“In connection with my February 13 letter and today’s letter, my client, the Wisconsin State Senate (“Senate”), is preparing to file one or more state- and/or federal-court lawsuits (“prospective Actions” or “Actions”) that will name your client and possibly others as Defendants,” Ryan Walsh attorney for the Wisconsin State Senate wrote in a letter to Green Bay Mayor Eric Genrich. The letter warn the city to “preserve and retain all documents, materials, and other tangible evidence, including any electronically stored information (“ESI”), possibly relevant to an impending suit.”
East Providence, RI, also took public heat last summer — including criticism from the ACLU – after it installed similar recording devices in its city clerk’s office. In that case, the city did at least put up signs notifying the public of the recording equipment.
Funk, a highly partisan Democrat, is no stranger to disregarding the law. He has vowed not to enforce the state’s laws on abortion, mainly that he will not prosecute doctors who perform them in the wake of the U.S. Supreme Court ruling overturning Roe v. Wade.
As the Associated Press reported, Funk “has made a habit of resisting GOP-passed laws.” Like other progressive DAs around the country, Funk has sought to pick and choose laws he doesn’t like, often for political purposes, his critics argue.
Steve Hayslip, spokesman for the District Attorney’s office, emailed The Tennessee Star a copy of the letter Funk sent to Skrmetti. He said prosecutors in the Nashville DA’s office are on the frontlines of the criminal justice system.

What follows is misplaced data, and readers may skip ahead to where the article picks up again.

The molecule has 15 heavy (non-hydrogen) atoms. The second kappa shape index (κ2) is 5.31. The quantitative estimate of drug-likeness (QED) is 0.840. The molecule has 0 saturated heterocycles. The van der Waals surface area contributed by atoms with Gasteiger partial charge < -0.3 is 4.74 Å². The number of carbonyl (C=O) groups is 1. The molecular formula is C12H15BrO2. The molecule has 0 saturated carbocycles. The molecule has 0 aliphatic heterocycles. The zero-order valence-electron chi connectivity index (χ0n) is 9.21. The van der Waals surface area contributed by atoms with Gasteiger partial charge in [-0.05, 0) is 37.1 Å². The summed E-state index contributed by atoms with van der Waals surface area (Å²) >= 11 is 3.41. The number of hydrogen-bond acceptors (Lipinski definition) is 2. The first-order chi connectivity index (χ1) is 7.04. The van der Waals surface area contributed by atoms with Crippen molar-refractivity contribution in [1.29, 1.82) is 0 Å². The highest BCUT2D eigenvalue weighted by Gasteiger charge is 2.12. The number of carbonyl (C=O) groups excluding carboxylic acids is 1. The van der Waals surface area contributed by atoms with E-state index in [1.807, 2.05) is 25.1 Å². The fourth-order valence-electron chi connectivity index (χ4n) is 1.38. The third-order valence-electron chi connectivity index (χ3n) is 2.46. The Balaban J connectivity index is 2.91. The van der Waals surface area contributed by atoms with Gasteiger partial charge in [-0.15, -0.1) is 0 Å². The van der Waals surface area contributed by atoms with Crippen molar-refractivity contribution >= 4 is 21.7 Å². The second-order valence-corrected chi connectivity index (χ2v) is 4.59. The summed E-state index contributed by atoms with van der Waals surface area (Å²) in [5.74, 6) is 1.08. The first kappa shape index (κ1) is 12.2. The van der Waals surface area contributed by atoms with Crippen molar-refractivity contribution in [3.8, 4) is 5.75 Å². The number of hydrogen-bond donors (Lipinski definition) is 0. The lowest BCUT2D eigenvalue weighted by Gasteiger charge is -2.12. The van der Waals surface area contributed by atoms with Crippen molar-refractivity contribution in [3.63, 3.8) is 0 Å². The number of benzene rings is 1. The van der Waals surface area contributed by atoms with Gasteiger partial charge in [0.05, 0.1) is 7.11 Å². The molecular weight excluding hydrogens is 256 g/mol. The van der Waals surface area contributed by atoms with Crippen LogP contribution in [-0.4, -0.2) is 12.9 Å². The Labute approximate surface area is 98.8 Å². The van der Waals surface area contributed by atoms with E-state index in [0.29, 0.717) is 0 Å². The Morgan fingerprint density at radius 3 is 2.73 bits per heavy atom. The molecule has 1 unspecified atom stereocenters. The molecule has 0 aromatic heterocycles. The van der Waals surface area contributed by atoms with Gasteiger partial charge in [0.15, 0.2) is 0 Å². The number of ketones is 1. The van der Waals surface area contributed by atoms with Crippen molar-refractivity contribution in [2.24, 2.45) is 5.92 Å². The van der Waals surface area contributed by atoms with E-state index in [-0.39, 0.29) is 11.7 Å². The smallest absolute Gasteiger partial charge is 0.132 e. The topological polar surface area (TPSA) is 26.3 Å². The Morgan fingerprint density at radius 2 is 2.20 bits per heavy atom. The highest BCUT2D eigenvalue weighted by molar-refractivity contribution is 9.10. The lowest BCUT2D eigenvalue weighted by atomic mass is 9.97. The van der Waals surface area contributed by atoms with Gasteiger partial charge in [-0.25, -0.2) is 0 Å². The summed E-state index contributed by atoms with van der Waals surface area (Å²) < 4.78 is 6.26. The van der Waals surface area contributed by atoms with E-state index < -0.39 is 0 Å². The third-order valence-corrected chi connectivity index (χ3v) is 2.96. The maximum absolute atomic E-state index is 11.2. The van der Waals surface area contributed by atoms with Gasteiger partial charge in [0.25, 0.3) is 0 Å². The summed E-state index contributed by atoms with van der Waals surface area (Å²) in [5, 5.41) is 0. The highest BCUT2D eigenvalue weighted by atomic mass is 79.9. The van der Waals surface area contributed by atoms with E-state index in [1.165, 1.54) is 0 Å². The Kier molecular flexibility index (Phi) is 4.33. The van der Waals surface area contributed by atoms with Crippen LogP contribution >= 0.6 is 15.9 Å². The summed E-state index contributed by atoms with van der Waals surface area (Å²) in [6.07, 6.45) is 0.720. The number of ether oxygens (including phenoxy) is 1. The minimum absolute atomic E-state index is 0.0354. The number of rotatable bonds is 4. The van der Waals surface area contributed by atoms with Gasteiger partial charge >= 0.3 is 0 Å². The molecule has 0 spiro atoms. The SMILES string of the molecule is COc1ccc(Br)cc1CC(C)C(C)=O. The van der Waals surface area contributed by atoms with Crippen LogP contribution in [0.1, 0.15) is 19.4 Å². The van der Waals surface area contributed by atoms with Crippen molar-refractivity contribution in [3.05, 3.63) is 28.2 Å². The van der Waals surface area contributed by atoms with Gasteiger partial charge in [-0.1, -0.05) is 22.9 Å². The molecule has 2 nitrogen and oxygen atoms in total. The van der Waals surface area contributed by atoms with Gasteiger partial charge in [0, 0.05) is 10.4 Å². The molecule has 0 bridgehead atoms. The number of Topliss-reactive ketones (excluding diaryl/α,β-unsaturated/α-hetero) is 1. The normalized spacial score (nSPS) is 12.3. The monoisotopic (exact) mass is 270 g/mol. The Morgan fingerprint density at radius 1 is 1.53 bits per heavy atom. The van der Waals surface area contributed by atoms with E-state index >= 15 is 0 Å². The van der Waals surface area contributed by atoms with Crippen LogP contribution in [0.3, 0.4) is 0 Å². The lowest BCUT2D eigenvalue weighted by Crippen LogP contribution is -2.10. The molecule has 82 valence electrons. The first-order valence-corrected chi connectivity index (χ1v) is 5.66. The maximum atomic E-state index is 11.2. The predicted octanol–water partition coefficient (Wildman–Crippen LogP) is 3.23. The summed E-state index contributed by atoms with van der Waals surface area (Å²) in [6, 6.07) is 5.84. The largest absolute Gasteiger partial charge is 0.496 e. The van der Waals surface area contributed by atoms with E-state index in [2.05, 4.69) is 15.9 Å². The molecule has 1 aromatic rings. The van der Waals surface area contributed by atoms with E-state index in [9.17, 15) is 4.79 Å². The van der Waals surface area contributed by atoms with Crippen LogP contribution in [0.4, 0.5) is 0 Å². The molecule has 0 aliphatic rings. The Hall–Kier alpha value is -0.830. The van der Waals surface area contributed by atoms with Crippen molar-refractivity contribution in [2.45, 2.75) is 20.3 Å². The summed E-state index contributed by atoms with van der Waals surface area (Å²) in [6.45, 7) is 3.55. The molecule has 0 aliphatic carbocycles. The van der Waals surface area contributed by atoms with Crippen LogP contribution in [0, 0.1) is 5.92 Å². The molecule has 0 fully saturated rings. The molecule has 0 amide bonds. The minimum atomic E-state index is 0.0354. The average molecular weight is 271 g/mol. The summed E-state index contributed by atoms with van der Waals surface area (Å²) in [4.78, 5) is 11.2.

“They sometimes have to put very dangerous people behind bars. Knowing who is outside our doors in a public building where there is no expectation of privacy is not only prudent, but necessary,” Hayslip said. He added that, the AG’s office has not responded to Funk’s invitation to tour the District Attorney’s offices.”
The ACLU’s Stanley said installing audio monitoring devices takes civil liberties down a slippery slope.
“The argument that, ‘You’re in public so you’re fair game,’ could lead to a lot of bad outcomes,” he said.
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M.D. Kittle is the National Political Editor for The Star News Network.
Photo “Jonathan Skrmetti” by Tennessee Attorney General. Photo “Glenn Funk” by Office of the District Attorney General/Nashville-Davidson County. Background Photo “Tennessee Capitol” by FaceMePLS. CC BY 2.0.
5 Thoughts to “Report: Tennessee AG Launches Criminal Probe into Nashville DA’s Office on Wiretapping Concerns”
I would not trust listening devices this guy could be using them to blackmail government employees.
Funk sounds exactly like the planted George Soros DA from Florida that refused to follow Florida laws so Governor Ron Desantis called him out and fired him.
Good, Lawyers talk to other lawyers in the halls. Attorneys speak to their clients in the halls. Deals/agreements/settlements are arranged between parties in the halls.
Funk needs to go…..spying on the public…..
Rules don’t apply to democrats. The state AG is simply looking into the matter. Perhaps Mr. Funk should focus on protecting the public and not just the people that work for him.